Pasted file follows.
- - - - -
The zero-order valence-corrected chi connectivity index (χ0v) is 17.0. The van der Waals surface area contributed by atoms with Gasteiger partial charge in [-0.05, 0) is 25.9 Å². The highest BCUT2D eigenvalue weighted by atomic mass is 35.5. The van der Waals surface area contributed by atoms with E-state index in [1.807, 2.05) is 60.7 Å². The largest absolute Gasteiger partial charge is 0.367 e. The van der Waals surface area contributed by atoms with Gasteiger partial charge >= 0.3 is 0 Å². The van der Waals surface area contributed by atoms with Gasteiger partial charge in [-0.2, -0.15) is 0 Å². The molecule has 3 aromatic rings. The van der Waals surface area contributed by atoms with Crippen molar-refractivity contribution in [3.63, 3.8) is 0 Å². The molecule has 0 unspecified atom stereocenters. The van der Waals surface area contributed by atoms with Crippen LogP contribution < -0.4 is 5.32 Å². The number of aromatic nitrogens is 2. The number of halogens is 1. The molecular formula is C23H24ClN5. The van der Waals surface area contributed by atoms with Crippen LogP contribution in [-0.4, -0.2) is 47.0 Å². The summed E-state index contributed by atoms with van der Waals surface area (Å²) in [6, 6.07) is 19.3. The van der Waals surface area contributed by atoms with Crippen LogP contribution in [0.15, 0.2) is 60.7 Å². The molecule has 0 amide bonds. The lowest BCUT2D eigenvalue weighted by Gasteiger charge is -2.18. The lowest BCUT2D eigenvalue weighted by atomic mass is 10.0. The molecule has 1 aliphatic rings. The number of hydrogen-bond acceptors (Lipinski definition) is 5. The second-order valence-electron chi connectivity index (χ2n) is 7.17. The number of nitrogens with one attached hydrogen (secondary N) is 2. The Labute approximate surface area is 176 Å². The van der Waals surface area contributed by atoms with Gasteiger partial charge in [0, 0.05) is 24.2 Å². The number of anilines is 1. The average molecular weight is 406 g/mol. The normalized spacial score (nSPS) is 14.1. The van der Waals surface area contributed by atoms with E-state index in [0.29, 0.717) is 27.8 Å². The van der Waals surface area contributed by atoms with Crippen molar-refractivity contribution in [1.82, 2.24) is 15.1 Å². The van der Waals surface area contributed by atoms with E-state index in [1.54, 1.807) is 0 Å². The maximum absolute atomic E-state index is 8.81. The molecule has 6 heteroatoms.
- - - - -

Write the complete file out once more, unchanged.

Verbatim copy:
The zero-order valence-corrected chi connectivity index (χ0v) is 17.0. The van der Waals surface area contributed by atoms with Gasteiger partial charge in [-0.05, 0) is 25.9 Å². The highest BCUT2D eigenvalue weighted by atomic mass is 35.5. The van der Waals surface area contributed by atoms with E-state index in [1.807, 2.05) is 60.7 Å². The largest absolute Gasteiger partial charge is 0.367 e. The van der Waals surface area contributed by atoms with Gasteiger partial charge >= 0.3 is 0 Å². The van der Waals surface area contributed by atoms with Gasteiger partial charge in [-0.2, -0.15) is 0 Å². The molecule has 3 aromatic rings. The van der Waals surface area contributed by atoms with Crippen molar-refractivity contribution in [3.63, 3.8) is 0 Å². The molecule has 0 unspecified atom stereocenters. The van der Waals surface area contributed by atoms with Crippen LogP contribution < -0.4 is 5.32 Å². The number of aromatic nitrogens is 2. The number of halogens is 1. The molecular formula is C23H24ClN5. The van der Waals surface area contributed by atoms with Crippen LogP contribution in [-0.4, -0.2) is 47.0 Å². The summed E-state index contributed by atoms with van der Waals surface area (Å²) in [6, 6.07) is 19.3. The van der Waals surface area contributed by atoms with Crippen LogP contribution in [0.15, 0.2) is 60.7 Å². The molecule has 0 amide bonds. The lowest BCUT2D eigenvalue weighted by Gasteiger charge is -2.18. The lowest BCUT2D eigenvalue weighted by atomic mass is 10.0. The molecule has 1 aliphatic rings. The number of hydrogen-bond acceptors (Lipinski definition) is 5. The second-order valence-electron chi connectivity index (χ2n) is 7.17. The number of nitrogens with one attached hydrogen (secondary N) is 2. The Labute approximate surface area is 176 Å². The van der Waals surface area contributed by atoms with Gasteiger partial charge in [0, 0.05) is 24.2 Å². The number of anilines is 1. The average molecular weight is 406 g/mol. The normalized spacial score (nSPS) is 14.1. The van der Waals surface area contributed by atoms with E-state index in [0.29, 0.717) is 27.8 Å². The van der Waals surface area contributed by atoms with Crippen molar-refractivity contribution in [1.82, 2.24) is 15.1 Å². The van der Waals surface area contributed by atoms with E-state index in [1.54, 1.807) is 0 Å². The maximum absolute atomic E-state index is 8.81. The molecule has 6 heteroatoms.